I've paid the insurance and never claimed til now, but I'm fecking glad it's there.... I wouldn't have saved that much, there would always have been a school trip, or a washing machine fault, or something, and I would have reasoned that the animals have always been fine....then Bam!
Cross-posted with Fish about the steady £50 a month for elderly cats - did your vet mention the repeated testing, without which they won't prescribe the meds? I get a wee bit humphy about that bit.
Not so long ago, pet insurance barely existed. It was unheard of for pets to be offered hugely expensive treatments. If a condition wasn't curable at a reasonable cost, then the pet died. Very sad, but it was the accepted way of things.
It has all changed since insurers jumped on the bandwagon and started pushing insurance for pets. Now a vet won't shake his/her head sadly and say there is nothing they can do, they will offer hope of recovery with some massively expensive treatment. For owners who don't have insurance, it then feels like they have 'killed' the pet by not consenting to the treatment.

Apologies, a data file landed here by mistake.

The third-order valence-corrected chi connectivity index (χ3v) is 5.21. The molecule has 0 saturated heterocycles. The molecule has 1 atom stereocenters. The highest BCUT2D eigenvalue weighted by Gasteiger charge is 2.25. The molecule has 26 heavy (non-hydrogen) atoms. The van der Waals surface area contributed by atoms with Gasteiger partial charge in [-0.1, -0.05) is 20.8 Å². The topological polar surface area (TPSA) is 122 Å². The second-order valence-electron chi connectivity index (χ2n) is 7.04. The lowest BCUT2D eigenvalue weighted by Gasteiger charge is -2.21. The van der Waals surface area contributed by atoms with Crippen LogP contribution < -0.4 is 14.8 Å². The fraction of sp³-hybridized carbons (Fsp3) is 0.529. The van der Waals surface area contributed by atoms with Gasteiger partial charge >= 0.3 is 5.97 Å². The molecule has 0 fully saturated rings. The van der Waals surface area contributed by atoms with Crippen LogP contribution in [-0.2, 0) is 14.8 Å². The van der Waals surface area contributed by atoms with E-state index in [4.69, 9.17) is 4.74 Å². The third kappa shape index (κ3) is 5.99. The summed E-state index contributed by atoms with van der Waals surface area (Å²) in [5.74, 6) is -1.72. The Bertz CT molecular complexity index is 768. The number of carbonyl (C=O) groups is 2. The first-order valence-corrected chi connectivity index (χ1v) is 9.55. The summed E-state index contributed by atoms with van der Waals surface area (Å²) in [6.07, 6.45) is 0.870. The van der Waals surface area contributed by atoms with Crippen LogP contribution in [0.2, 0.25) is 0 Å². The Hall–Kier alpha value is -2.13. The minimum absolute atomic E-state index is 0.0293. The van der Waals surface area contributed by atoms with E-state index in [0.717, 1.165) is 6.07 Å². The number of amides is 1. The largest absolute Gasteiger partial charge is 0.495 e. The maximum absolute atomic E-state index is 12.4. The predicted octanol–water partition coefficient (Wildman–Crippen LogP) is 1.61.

Someone is making a lot of money out of people's devotion to their pets, as most owners now feel they have no option but to fork out for insurance (which incidentally is often void once the pet reaches the age where it's likely to become ill). Pet insurance exploits pet owners, in my opinion.
Well our dog is 3 and our insurance has covered almost 8k of medical bills
When our old boy died last year we had spent about £1500 on tests, treatments and drugs. We could have sent him for an MRI if we'd thought it would do any good, sadly he was a bit too far gone, which would have set us back another £3,000+. We cancelled his insurance years ago. The only thing that was ever wrong with him was he used to have these random fits, epilepsy ruled out, and the vet couldn't get to the bottom of it so the insurance company wouldn't pay out. Seemed pointless keeping it going by then.